“Hallyu” is a Korean term that roughly translates into “Korean Wave” that surfaced around the turn of the 21st century to describe the surge in popularity in Korean pop culture abroad. With the continued rise of K-Pop in particular, it seems like the trend is not going anywhere anytime soon so much so that the Korean Culture and Information Service (KOCIS) has an entire webpage dedicated to this phenomena, and there’s even something called Hallyu tourism.
As a Korean American, I am very much aware of this cultural phenomena, as it’s becoming easier and easier to find and watch Korean movies and dramas online through Netflix, Hulu, and Amazon. This is a far cry from the days when I was growing up, where the only place my parents could get the latest and most up-to-date drama episodes was at a local Korean video store that was usually housed within a Korean market (usually the only one in town). If you think about it, it’s quite amazing how things have changed in less than two decades.
When it comes to K-Pop, unfortunately, I’m not as well versed in it (I do know some of the groups from the early days of K-Pop craze) other than the fact that there is an army of girl bands and boy bands, referred as “idols,” being produced mostly by three major music agencies, SM, YG and JYP respectively. This lack of interest on my part has more to do with the fact that I, personally, am not very keen on manufactured pop groups that gain popularity through precise choreography and cookie-cutter good looks. On top of that, I spent most of my formidable years in the Midwest, so I wasn’t exposed to all the conveniences of living in a more diverse environment such as LA, Chicago and NYC.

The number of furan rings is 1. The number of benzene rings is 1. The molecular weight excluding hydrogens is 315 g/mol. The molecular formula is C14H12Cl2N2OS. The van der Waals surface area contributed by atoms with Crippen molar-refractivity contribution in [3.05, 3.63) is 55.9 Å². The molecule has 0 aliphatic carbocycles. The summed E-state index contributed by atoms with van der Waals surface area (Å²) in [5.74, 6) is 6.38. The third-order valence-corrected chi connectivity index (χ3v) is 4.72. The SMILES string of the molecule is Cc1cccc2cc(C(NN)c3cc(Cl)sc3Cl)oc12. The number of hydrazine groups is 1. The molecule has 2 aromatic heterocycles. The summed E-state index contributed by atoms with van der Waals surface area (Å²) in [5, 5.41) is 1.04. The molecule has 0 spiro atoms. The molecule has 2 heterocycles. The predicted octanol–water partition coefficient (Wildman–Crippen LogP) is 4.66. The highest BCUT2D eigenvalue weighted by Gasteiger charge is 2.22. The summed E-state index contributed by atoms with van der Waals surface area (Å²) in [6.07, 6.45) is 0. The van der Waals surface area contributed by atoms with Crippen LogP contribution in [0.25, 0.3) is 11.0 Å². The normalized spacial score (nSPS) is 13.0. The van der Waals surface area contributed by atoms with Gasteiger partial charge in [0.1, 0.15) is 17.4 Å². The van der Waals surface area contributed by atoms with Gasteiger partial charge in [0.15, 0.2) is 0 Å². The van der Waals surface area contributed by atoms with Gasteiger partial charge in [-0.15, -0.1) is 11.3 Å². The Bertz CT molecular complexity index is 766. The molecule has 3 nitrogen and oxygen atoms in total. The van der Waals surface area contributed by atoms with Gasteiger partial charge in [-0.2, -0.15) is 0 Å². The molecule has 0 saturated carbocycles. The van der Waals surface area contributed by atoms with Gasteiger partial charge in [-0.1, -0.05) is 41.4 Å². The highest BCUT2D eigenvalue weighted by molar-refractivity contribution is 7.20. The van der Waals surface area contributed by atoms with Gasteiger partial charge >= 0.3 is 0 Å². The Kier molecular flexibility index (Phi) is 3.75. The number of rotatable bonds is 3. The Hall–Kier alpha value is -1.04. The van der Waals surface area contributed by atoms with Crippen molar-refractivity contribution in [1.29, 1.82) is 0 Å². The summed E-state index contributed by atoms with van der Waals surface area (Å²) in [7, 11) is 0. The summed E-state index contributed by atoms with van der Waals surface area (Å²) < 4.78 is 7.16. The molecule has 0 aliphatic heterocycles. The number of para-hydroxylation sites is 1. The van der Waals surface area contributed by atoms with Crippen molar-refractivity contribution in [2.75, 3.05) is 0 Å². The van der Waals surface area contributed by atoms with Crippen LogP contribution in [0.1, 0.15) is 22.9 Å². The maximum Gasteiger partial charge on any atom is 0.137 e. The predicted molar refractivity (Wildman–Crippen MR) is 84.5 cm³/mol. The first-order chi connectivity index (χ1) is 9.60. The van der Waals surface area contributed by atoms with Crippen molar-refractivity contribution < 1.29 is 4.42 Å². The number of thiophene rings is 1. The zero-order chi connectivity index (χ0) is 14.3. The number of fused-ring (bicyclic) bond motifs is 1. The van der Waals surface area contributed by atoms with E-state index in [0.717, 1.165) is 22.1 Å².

K-Pop is an interesting genre, as its definition of pop is slightly different from what we normally consider as pop music here. It has taken on its own flavor so to speak by combining classic pop elements and incorporating other genres such as hip hop, rap, electronic and so on. It’s a hybrid of all the hip songs you would find here with a touch of Koreanness.
Despite my initial lukewarm reception of K-Pop, I became equally fascinated and impressed by the sheer fandom of some of the latest popular idol groups. I remember, a couple of years back, when I saw a bevy of young teenage girls queuing up at the Warner Theater entrance. I was curious as it was unusual to see so many young girls in the D.C. downtown area. It turns out, an all-male Korean idol group named Block B was in town.
Imagine my surprise when I found out that BTS short for Bangtan Boys — Bangtan meaning bulletproof — was part of the line up for “Dick Clark’s New Year’s Rockin’ Eve 2018.” Clearly, the exporting of K-Pop seems to be gaining more mainstream visibility. I ended up looking them up online just to see who they were and listened to some of their songs not expecting much. Although the music itself is not my cup of tea, I could understand its appeal. I give a lot of credit to the talented choreographers and songwriters for creating infectious songs with stylish dance moves and catchy hooks that are easy to remember.
So does this mean, I’ll become hooked on K-Pop from now on? To be honest, I’m not so sure. Unless you’re an avid fan, it’s hard to keep up with the speed in which new idol groups are being churned out every year, but I’ll definitely try to be more open-minded in exploring the genre, and how it will evolve in the near future. With that, enjoy Steve Aoki remix of “MIC Drop.” I’ll be interested in your thoughts!